Carbon tax set to quadruple under Climate Action Plan

The carbon tax is expected to quadruple under the Government’s Climate Action Plan, to be announced by Minister for Communications, Climate Action and the Environment Richard Bruton this afternoon, Monday, June 17.

Such an action is anticipated to cost taxpayers €2.3 billion over the course of the next decade, sources have indicated to AgriLand.

The tax increases are expected to hit: auto diesel; petrol; kerosene; marked gas oil (green diesel); fuel oil; natural gas; peat briquettes; and coal – measures that will undoubtedly have a huge impact on agricultural and farm practices.

It is also understood that recommendations outlined under the Teagasc Climate Roadmap will be central to the long-awaited strategy, to be unveiled in a matter of hours.

In addition, it has been mooted that proposals for mandatory planting on farms may be included in the Government plan.

Sources believe that the package includes an increase in the carbon tax incrementally from €20/t to €80/t – or possibly even €100/t – over the next number of years, which would also tally with the Government’s previously stated tax strategy.

Low-emission zones

It is understood that the much-anticipated plan will include radical measures to tackle congestion rates in cities and urban areas.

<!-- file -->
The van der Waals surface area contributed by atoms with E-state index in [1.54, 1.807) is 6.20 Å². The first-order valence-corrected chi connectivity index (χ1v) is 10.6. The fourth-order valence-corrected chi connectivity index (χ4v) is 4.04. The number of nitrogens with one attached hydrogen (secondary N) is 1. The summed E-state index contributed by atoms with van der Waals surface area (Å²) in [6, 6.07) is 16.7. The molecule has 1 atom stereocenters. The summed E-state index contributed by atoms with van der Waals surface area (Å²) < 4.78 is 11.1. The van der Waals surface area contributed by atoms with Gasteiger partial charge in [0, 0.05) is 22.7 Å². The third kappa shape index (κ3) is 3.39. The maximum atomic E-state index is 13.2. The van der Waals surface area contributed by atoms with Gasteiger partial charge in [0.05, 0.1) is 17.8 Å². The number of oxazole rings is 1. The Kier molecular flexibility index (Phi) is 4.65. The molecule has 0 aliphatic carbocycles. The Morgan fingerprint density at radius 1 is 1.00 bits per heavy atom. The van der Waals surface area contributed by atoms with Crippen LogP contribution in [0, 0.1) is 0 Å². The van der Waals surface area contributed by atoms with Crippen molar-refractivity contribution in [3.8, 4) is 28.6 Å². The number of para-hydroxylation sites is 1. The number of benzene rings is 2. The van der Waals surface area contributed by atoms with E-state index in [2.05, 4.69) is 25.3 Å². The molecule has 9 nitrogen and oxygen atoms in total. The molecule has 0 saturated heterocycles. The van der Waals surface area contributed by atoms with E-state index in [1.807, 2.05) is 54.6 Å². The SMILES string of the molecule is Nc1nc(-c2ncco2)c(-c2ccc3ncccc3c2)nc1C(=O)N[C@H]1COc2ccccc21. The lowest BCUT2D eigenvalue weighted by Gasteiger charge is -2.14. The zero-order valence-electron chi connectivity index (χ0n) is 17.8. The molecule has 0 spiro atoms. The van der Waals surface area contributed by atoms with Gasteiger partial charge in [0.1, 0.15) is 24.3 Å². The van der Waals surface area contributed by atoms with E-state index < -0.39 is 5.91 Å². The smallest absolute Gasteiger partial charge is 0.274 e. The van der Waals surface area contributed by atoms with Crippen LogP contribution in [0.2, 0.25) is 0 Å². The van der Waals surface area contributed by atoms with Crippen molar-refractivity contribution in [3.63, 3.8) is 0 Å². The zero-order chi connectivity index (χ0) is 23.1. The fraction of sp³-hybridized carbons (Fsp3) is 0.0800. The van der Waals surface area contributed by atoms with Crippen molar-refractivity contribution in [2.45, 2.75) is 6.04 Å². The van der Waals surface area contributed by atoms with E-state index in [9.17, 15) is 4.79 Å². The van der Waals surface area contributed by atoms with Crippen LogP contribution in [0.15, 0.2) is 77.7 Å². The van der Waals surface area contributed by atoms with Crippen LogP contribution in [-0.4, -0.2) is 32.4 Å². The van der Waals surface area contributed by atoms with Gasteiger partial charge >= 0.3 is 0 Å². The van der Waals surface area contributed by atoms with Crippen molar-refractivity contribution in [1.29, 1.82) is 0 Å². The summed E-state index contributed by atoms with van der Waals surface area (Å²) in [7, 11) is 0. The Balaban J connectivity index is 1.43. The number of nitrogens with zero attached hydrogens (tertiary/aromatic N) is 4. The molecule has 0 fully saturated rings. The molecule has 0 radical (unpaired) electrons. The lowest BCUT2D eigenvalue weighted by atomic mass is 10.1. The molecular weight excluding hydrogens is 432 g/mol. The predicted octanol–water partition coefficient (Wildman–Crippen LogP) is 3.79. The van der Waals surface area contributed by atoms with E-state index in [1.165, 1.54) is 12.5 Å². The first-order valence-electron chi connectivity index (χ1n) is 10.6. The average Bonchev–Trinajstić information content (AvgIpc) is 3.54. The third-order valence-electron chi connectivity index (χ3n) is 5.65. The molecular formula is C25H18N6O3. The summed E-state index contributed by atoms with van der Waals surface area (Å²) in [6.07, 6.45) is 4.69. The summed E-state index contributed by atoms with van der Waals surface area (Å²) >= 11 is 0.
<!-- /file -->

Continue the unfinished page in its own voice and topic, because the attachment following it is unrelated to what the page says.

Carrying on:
Such measures are expected to include: low-emission zones (where only low-emission vehicles can enter); additional grants for the transition to electric vehicles; and the wide-scale roll-out of extra chargers for such machines in a move to reduce the number of diesel and petrol vehicles on Irish roads.

The plan is aimed at facilitating the transition of all Irish electricity to a stated target of 70% renewable sources by 2030.

Sources have also indicated that a green property tax for the retrofitting of homes is in the pipeline – with the midlands earmarked for a specific retrofitting programme.

As such it is understood that oil boilers in all new homes will be banned by 2022; while gas boilers are expected to be axed by 2025.

It is understood that regulation on this will be enacted at some stage this year.

Stay tuned to AgriLand for further updates…